Response Time: 60Hz
I measured the SyncMaster 2233RZ’s response time in two modes: at a refresh rate of 60Hz and 100Hz. 60Hz goes first.
This is a typical result of a TN matrix with response time compensation. The response time average is 3.2 milliseconds (GtG), which agrees with the manufacturer’s specification. The maximum response is as long as 17 milliseconds, but only on one transition from black to a dark gray. This is a normal behavior of a modern gaming monitor.
The average level of RTC errors is 9.6%. This is not much but enough to make the resulting visual artifacts conspicuous in some situations as I already noticed in the subjective part of the review.
Besides measuring the RTC error in percent, I want to introduce a new measurement, in milliseconds. I’ll explain the point of such a measurement now.
This is a typical diagram of the switching of a monitor pixel from black to gray, recorded with a photo-sensor and oscilloscope. The pixel is black until the 40th millisecond (X-axis) and then it receives the command to change color. The powerful impulse of the RTC circuit changes the pixel’s brightness to necessary level (somewhat higher than 160 units of the Y-axis) in just a couple of milliseconds, but proves to be too strong. As a result, the pixel gets brighter (about 210 units) than necessary. After that, the pixel takes a few tens of milliseconds to get back to the necessary level. During this time the pixel remains brighter than necessary as is indicated by the wide and high hump in the graph. This hump shows up as bright trails known as RTC artifacts.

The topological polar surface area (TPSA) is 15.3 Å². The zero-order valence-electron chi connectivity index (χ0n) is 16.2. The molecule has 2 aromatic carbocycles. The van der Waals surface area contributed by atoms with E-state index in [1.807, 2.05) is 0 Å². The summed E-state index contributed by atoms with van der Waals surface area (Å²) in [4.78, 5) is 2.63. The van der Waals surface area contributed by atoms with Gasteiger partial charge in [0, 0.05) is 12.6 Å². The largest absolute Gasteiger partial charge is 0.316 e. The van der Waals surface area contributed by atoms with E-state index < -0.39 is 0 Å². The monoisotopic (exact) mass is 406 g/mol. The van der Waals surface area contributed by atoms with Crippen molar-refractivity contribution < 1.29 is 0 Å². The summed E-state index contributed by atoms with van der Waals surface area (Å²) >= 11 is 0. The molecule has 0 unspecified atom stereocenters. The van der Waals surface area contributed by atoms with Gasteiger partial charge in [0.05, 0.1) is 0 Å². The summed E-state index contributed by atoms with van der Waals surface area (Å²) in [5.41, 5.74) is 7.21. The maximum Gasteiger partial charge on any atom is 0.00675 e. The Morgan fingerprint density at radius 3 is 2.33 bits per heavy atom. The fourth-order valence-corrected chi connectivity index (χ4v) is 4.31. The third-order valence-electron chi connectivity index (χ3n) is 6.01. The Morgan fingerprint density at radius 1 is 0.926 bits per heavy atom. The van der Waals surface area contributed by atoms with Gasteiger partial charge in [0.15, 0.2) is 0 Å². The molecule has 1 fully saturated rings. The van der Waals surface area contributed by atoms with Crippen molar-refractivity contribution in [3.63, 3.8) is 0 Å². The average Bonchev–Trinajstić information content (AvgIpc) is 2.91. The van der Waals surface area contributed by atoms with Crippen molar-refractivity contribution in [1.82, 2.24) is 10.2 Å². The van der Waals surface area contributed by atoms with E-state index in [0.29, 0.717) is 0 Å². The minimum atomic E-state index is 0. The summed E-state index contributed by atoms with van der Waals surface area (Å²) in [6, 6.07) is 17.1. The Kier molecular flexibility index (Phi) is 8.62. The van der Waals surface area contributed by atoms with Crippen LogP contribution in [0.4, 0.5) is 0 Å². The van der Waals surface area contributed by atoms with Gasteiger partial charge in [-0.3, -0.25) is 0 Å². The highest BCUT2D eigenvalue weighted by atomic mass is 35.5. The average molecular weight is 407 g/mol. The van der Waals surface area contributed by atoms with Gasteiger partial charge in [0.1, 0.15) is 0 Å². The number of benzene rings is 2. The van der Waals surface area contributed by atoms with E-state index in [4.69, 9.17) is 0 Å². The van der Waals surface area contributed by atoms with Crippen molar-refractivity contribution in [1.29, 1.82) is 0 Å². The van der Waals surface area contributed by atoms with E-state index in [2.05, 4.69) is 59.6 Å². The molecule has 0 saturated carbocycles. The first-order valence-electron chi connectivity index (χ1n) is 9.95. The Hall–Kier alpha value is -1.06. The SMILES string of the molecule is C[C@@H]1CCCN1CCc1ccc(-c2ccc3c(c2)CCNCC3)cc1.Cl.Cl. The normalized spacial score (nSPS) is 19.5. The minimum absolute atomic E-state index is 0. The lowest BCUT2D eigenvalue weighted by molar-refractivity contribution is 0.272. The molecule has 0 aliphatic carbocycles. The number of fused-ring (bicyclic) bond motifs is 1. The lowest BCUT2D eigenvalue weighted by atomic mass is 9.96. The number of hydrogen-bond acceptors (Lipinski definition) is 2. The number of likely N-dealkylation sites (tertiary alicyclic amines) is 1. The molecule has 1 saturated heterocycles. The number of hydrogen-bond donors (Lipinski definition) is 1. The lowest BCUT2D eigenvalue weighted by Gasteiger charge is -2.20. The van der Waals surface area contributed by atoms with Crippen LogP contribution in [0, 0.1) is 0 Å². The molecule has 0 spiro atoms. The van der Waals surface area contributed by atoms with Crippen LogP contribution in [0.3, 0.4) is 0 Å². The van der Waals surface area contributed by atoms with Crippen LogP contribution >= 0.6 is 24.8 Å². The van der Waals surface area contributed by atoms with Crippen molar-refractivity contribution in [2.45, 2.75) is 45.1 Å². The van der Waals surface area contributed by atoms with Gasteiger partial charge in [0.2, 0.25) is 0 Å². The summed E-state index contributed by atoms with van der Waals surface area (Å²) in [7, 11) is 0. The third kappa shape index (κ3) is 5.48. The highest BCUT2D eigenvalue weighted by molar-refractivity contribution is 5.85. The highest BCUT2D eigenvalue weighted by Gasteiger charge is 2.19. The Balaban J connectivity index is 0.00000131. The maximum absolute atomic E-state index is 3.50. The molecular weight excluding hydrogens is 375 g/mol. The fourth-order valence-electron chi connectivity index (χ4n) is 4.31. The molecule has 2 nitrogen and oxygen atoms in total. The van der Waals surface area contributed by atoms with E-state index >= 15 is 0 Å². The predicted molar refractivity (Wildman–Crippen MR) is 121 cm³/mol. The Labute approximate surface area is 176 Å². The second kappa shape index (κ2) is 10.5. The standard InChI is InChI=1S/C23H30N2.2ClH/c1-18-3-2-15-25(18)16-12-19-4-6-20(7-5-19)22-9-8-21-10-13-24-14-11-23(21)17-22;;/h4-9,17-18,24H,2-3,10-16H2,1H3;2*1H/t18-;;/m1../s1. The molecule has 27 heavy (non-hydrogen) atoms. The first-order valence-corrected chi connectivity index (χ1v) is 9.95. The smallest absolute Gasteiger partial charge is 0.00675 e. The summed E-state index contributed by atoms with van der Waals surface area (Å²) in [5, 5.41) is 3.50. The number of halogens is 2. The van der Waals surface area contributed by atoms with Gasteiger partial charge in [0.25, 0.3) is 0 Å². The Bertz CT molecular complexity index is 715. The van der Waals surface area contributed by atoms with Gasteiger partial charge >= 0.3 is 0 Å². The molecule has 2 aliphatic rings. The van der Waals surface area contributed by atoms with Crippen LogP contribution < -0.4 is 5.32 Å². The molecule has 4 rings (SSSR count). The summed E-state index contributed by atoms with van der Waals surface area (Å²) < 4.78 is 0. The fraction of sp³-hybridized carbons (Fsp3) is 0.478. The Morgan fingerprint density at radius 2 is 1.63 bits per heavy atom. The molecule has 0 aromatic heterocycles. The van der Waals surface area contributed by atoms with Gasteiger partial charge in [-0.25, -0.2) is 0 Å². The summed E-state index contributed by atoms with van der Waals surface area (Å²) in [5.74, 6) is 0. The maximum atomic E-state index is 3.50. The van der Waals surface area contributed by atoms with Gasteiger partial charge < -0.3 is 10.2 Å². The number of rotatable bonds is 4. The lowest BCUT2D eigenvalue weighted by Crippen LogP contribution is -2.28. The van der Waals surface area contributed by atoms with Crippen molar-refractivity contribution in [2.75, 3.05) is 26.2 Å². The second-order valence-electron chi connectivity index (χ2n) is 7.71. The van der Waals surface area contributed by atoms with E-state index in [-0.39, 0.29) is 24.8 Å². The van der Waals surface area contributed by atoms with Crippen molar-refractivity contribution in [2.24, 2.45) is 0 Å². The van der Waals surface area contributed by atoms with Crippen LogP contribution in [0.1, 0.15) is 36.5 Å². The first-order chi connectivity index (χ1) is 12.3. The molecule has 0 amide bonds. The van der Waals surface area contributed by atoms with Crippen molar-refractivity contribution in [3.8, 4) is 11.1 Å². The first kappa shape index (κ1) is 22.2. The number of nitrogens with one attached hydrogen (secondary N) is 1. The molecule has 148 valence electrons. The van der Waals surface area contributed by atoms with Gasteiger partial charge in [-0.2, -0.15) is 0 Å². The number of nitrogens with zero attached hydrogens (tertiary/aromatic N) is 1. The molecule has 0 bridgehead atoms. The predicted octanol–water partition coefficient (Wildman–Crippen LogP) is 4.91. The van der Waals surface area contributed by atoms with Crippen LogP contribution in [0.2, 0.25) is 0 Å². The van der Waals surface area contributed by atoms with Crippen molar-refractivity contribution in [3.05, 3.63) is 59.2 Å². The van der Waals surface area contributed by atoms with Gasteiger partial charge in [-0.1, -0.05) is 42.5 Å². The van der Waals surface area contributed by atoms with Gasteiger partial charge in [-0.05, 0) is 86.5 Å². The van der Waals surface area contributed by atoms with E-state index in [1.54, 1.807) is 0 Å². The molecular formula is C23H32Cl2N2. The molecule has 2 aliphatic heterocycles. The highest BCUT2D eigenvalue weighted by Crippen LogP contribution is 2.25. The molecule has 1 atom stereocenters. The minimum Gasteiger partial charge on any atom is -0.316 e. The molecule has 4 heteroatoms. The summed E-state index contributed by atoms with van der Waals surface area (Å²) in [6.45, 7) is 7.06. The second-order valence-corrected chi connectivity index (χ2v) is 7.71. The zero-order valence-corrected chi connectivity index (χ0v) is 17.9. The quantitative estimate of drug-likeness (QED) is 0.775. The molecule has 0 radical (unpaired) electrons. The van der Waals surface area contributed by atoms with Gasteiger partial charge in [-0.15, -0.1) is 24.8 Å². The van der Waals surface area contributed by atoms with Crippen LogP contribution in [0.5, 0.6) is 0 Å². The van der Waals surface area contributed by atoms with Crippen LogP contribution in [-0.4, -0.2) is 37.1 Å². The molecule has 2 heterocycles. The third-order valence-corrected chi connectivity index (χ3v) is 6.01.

Thus, when measured in milliseconds, the RTC error is the relaxation time the pixel takes to really deliver the desired brightness. This effect is different from response time proper in its origin and visual appearance, so I won’t sum the two up.
The picture is quite depressing: the relaxation time average is 15.2 milliseconds which is five times as high as the monitor’s response time average. The maximum relaxation time is as high as 50 milliseconds! This is why RTC artifacts are conspicuous to a naked eye.